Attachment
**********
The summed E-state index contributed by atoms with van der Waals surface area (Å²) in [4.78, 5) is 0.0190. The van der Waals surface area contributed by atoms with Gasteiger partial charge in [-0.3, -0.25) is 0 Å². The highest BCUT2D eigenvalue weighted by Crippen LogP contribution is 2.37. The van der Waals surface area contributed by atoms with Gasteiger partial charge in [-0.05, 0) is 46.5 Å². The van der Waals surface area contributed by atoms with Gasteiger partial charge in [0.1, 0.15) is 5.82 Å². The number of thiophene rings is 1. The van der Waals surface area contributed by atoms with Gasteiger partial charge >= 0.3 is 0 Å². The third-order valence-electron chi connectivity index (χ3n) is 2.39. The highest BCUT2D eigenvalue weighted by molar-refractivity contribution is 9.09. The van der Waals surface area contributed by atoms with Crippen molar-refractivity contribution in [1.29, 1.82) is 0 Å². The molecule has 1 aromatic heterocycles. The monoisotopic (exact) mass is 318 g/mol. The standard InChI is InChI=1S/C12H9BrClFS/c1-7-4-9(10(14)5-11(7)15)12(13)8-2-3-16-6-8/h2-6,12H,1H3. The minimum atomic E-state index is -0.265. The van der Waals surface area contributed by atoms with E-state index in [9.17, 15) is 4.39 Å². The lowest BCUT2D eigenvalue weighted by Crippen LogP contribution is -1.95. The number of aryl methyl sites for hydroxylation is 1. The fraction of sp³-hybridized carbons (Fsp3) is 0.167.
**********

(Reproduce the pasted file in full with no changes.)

The summed E-state index contributed by atoms with van der Waals surface area (Å²) in [4.78, 5) is 0.0190. The van der Waals surface area contributed by atoms with Gasteiger partial charge in [-0.3, -0.25) is 0 Å². The highest BCUT2D eigenvalue weighted by Crippen LogP contribution is 2.37. The van der Waals surface area contributed by atoms with Gasteiger partial charge in [-0.05, 0) is 46.5 Å². The van der Waals surface area contributed by atoms with Gasteiger partial charge in [0.1, 0.15) is 5.82 Å². The number of thiophene rings is 1. The van der Waals surface area contributed by atoms with Gasteiger partial charge >= 0.3 is 0 Å². The third-order valence-electron chi connectivity index (χ3n) is 2.39. The highest BCUT2D eigenvalue weighted by molar-refractivity contribution is 9.09. The van der Waals surface area contributed by atoms with Crippen molar-refractivity contribution in [1.29, 1.82) is 0 Å². The molecule has 1 aromatic heterocycles. The monoisotopic (exact) mass is 318 g/mol. The standard InChI is InChI=1S/C12H9BrClFS/c1-7-4-9(10(14)5-11(7)15)12(13)8-2-3-16-6-8/h2-6,12H,1H3. The minimum atomic E-state index is -0.265. The van der Waals surface area contributed by atoms with E-state index in [9.17, 15) is 4.39 Å². The lowest BCUT2D eigenvalue weighted by Crippen LogP contribution is -1.95. The number of aryl methyl sites for hydroxylation is 1. The fraction of sp³-hybridized carbons (Fsp3) is 0.167.